Poland because for centuries it was, on one hand, dominated by Russia and its interests and its desires to have a buffer between itself and Europe—and that buffer was held at the price of Polish liberty—and, on the other
hand, threatened by Germany, and by Prussia before that. So, frequently, they had to fight for their liberty, fight
for justice and fight for their rights.
A book by Mr Jay Winik, The Great Upheaval, alerts the reader to the interlinked nature of the American
Revolution, the French Revolution and what was happening in Poland at the time. Of course, Kosciuszko was
mentioned many times in this book — many times indeed. Interestingly, it says on page 488:
About him, Lord Byron once declared Kosciuszko's very name alone would "scatter fire through ice". It had also
been said that he was one of the "most admirable men of the eighteenth century" and a "harbinger of a new era
in the human struggle for the highest ideals."
This book tells you much about the struggle with the new idea of liberty. It was new in America, it was new in
France and it was especially new as an idea in Europe.
Those three revolutions really came to dominate the forces that now rule our world. On one side are freedom and liberty and on the other side is despotism. Despotism is making a comeback. All around the world we see not human liberty and not democracy but, rather, despotism
ruling great swathes of the world and vast populations. Kosciuszko fought against that. He was lionised in the
America Congress after his death. On page 490 of The Great Upheaval it says:
… he would be lionized as "a friend of man" and "an advocate of freedom," and, in his own day, Thomas Jefferson called him "the purest son of liberty" …
You know from this man's life that he was prepared to make great sacrifices for not just Polish nationality or
nationalism or liberty, and not just for American liberty, but for the rights of man—the ideals of mankind that
have come to dominate the 20th century but are under threat in our current century.
A fascinating story which I'll share with the House from the book The Great Upheaval talked about when the
Russians launched their final assault on the Polish rebellion. The book says: Kosciuszko, after shrieking that Poland "was immortal," was himself seriously wounded and then taken prisoner.
The heroic revolt was all but over.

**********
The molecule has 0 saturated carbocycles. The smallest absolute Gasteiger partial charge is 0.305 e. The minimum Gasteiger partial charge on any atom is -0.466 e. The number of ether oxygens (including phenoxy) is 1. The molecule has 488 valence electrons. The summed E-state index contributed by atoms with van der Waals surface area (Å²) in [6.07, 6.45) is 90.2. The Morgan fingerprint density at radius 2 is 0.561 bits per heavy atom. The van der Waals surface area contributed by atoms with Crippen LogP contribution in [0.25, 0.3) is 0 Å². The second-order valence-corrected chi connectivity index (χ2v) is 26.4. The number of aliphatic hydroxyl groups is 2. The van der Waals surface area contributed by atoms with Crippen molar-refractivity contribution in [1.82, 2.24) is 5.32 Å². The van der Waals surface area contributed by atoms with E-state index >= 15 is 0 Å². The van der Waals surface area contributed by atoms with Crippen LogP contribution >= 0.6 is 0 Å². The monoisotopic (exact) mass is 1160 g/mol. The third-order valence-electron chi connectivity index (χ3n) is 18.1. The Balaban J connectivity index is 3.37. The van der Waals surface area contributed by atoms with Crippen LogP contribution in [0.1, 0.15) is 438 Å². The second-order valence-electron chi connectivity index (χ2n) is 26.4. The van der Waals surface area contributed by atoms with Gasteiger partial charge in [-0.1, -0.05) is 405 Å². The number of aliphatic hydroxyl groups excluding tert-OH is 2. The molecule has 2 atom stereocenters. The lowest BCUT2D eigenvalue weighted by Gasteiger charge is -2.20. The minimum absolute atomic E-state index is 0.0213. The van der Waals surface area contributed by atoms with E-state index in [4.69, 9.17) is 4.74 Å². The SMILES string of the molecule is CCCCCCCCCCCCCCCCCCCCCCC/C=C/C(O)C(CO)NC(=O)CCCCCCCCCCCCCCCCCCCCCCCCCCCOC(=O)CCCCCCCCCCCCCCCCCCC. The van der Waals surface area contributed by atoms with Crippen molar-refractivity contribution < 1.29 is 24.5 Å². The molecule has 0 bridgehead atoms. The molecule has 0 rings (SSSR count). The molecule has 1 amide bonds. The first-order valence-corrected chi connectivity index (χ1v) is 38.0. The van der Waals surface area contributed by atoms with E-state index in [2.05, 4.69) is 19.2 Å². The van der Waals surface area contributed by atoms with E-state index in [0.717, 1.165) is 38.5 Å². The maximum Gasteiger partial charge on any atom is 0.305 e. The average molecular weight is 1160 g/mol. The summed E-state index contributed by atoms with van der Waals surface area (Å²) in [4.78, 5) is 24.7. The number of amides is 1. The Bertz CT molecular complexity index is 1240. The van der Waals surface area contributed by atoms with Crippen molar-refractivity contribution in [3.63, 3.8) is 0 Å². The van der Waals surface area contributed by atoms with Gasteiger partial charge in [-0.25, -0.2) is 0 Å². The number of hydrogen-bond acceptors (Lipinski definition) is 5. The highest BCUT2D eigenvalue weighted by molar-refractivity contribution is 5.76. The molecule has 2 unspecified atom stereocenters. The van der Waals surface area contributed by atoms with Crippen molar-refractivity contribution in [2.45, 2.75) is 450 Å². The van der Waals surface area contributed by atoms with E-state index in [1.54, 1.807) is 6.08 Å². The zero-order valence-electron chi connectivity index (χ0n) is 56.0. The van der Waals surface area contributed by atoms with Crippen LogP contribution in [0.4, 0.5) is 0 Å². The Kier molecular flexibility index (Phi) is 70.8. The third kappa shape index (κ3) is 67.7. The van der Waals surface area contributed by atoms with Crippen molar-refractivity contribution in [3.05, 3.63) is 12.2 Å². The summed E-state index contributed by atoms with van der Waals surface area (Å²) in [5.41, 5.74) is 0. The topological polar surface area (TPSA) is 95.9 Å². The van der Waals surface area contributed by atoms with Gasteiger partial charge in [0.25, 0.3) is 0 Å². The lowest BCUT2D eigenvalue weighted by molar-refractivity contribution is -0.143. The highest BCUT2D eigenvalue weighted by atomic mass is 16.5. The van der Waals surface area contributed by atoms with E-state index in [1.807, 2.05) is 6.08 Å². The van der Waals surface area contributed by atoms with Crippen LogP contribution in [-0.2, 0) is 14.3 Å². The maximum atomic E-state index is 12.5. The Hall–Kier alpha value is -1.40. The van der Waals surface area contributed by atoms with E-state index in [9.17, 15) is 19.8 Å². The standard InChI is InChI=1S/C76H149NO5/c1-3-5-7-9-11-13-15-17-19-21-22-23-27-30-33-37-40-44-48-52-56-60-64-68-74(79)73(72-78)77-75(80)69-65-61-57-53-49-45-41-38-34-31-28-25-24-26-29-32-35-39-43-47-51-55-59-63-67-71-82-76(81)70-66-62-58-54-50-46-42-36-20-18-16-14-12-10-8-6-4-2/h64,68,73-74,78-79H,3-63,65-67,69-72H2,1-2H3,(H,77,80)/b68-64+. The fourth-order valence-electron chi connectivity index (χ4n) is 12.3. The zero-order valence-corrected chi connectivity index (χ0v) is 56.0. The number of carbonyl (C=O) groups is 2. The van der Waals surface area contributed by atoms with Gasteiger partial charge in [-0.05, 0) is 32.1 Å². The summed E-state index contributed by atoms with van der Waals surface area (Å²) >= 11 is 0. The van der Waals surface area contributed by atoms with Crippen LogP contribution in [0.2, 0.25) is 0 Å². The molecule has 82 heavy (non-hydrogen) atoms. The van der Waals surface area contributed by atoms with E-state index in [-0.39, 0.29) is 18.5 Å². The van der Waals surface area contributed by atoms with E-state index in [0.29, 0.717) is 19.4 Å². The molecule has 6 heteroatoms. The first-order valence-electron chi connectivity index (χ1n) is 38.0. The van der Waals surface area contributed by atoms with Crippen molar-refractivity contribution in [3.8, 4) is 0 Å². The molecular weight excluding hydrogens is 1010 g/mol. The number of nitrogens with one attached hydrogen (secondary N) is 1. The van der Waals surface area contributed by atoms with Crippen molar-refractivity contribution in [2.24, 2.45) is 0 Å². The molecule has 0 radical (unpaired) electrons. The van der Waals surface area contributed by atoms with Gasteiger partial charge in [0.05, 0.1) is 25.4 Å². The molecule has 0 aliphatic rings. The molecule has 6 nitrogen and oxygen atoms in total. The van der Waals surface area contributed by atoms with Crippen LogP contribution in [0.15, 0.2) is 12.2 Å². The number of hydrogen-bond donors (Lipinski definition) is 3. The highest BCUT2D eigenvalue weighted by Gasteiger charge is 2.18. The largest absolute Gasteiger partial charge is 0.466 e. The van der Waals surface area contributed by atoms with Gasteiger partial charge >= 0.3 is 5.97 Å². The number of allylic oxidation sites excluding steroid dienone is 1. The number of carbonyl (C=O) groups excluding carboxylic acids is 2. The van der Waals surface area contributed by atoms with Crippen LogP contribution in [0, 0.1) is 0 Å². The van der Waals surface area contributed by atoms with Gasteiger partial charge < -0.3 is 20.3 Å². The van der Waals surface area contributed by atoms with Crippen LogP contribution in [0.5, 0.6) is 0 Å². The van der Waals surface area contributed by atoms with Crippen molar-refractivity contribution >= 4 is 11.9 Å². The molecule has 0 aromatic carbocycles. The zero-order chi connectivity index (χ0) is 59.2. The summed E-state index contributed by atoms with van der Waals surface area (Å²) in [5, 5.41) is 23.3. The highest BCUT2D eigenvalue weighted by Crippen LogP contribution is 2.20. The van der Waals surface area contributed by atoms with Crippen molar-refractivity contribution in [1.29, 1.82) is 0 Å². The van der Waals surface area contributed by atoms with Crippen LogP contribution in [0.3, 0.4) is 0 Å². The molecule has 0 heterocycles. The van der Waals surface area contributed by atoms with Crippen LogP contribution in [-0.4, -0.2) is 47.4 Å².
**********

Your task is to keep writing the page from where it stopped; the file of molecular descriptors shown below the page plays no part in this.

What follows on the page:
It goes on to talk about how Catherine's the Great's army slaughtered 20,000 men, women and children in the
wake of that revolt. We know that human liberty and these rights have often been borne of great tragedy, of great
fights, and we should celebrate the lives of all those who have stood for liberty, particularly Kosciuszko's, but,
more importantly, we should remind ourselves that the great legacy is not automatic in this world. It has to be
fought for. Liberty, justice and democracy are critical and crucial things, and Australia and Poland have always
stood together to protect them.
* * *
HON. TIM WILSON (Goldstein) (11:48): It's my pleasure to rise to support the motion to honour the 200th
anniversary of the death of General Tadeusz Kosciuszko and his incredible legacy as an individual, but, of course,
we honour him in this great nation through a mountain. General Kosciuszko made a significant contribution to
the world and particularly, as many other speakers have mentioned, around driving the principles of equality
of all people, regardless of their background, particularly on the basis of their gender, their skin colour or their religion. What it really reinforces is the contribution of the Polish community, not just in Poland but around the world.
In fact, the electorate that I am very proud to represent, the federal electorate of Goldstein, is also named
after somebody who is Polish: Vida Goldstein. I pronounce 'Vida' very specifically, with an emphasis on the 'i',
and 'Goldstein' like 'beer stein' because I once found an article from 1904 where she explained how to pronounce